"In 2012, everything produced must include a new media component," he said. "For example, our research has taught us that 10 seconds is the perfect time for an online video. We can - and do - cut 10-second ads out of every 30 we produce."
Sahar Fathi, a University of Washington School of Law graduate and a co-founder of the Middle Eastern Law Association of Washington, is running for the Washington House of Representatives in the 36th Legislative District. Her campaign platform reflects her desire as a first-time candidate to connect to communities that have frequently been excluded from the legislative process. She sees the interactions that campaigns are having with social media to be positive.
"Social media has the potential to create real equity in campaigns - it levels the playing field to allow for real grassroots movements to gain momentum," Fathi said. "Whereas in the past, money may have pushed certain issues quietly, now anyone can push any issue, including that of money pushing issues. It forces politicians to listen to the traditionally unrepresented in society."
Other candidates find social media to be one of the most effective ways to have conversations with voters. Perkins Coie attorney Cyrus Habib is running for the Washington House of Representatives in the 48th Legislative District. While he can frequently be spotted knocking on doors and engaging voters one-on-one on the streets of Bellevue, Kirkland and Redmond, he is also frequently online. He posts articles on issues that he thinks are important to his district and talks to voters about their thoughts and ideas through social media.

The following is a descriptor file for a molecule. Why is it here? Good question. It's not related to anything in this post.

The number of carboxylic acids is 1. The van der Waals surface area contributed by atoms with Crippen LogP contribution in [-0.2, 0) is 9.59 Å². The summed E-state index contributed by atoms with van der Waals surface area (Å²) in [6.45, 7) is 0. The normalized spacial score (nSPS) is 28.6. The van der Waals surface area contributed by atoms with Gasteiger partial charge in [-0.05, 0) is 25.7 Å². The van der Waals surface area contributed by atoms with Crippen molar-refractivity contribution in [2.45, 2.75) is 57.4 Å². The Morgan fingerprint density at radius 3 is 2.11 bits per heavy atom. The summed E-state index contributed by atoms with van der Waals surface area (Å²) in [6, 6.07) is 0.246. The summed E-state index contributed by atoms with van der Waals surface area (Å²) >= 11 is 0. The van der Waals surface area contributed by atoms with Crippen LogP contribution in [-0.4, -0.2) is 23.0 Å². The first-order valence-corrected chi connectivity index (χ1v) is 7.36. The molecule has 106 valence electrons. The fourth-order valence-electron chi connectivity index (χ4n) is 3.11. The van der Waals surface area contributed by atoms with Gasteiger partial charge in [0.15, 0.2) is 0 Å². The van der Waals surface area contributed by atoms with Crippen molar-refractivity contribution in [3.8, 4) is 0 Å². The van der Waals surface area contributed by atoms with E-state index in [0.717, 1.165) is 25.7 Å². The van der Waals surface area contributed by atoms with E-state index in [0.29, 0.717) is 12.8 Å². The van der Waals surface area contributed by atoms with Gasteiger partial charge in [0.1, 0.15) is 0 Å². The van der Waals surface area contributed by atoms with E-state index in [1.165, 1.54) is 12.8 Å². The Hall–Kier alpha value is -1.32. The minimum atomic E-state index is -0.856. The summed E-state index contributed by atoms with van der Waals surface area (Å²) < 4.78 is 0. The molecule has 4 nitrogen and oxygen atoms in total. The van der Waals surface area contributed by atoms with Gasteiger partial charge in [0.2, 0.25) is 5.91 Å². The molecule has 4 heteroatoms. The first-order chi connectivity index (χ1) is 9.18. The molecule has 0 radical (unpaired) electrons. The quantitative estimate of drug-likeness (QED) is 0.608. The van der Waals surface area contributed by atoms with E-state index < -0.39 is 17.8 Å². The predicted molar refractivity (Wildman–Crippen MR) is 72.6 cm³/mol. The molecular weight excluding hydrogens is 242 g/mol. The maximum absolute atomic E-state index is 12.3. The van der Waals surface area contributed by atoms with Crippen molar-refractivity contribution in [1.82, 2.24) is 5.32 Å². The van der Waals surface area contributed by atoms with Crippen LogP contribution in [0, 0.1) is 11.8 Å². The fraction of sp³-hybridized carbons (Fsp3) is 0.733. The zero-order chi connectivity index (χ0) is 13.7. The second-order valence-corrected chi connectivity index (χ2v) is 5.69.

"The district where I'm running includes Microsoft and Google, so using social media to connect with voters is a no-brainer," Habib said. "What I like about it is that, short of meeting voters at the doorstep, social media gives me the best opportunity to communicate in an interactive way."
In the crowd at Justice Gonzalez's young professionals' event stood 25-year-old Max Brown. Despite his age, Brown has worked in elections, including those for President Barack Obama and Senator Patty Murray. He mobilized voters and volunteers on issues for Planned Parenthood in D.C. and currently is the political and field director for the Martin Luther King, Jr. County Labor Council.
Brown explains that a successful campaign strives to make at least seven contacts with voters. While a member of the millennial generation, he knows that social media cannot substitute for the power of a person at the door or a phone call. Frequently, it comes down to boots on the ground, knocking on doors.
Brown is frequently tasked to motivate a generation to leave their computers and interact in person for candidates who support the values of working families. It is not always easy, but it is still necessary.
Nielsen cautions about too much reliance on social media. "Of course, it's important to recognize that digital media is a big piece of the puzzle, but it should not be over emphasized," he said. "Many candidates see it as a silver bullet and it's not. Broadcast, cable, direct mail and phones are still the primary mediums."
Jamila Johnson is a litigator at Schwabe, Williamson, & Wyatt. She can be reached at email@example.com or at 206-407-1555.